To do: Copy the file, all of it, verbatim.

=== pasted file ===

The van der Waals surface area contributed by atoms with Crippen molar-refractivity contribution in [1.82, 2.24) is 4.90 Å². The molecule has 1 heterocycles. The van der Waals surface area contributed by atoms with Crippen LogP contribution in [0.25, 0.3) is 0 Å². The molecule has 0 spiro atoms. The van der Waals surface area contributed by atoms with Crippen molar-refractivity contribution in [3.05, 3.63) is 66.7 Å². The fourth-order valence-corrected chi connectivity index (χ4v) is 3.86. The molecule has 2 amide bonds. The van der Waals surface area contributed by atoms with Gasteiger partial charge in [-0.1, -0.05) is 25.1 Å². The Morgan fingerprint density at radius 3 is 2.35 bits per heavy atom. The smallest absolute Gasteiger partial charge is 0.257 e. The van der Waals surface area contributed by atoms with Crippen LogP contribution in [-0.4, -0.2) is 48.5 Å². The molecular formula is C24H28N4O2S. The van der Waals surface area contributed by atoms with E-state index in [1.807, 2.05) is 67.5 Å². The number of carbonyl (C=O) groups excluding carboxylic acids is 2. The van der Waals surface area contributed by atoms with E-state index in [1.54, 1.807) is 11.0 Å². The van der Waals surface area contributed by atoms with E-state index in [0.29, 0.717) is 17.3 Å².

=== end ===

The van der Waals surface area contributed by atoms with Crippen molar-refractivity contribution in [1.82, 2.24) is 4.90 Å². The molecule has 1 heterocycles. The van der Waals surface area contributed by atoms with Crippen LogP contribution in [0.25, 0.3) is 0 Å². The molecule has 0 spiro atoms. The van der Waals surface area contributed by atoms with Crippen molar-refractivity contribution in [3.05, 3.63) is 66.7 Å². The fourth-order valence-corrected chi connectivity index (χ4v) is 3.86. The molecule has 2 amide bonds. The van der Waals surface area contributed by atoms with Gasteiger partial charge in [-0.1, -0.05) is 25.1 Å². The Morgan fingerprint density at radius 3 is 2.35 bits per heavy atom. The smallest absolute Gasteiger partial charge is 0.257 e. The van der Waals surface area contributed by atoms with Crippen LogP contribution in [-0.4, -0.2) is 48.5 Å². The molecular formula is C24H28N4O2S. The van der Waals surface area contributed by atoms with E-state index in [1.807, 2.05) is 67.5 Å². The number of carbonyl (C=O) groups excluding carboxylic acids is 2. The van der Waals surface area contributed by atoms with E-state index in [1.54, 1.807) is 11.0 Å². The van der Waals surface area contributed by atoms with E-state index in [0.29, 0.717) is 17.3 Å².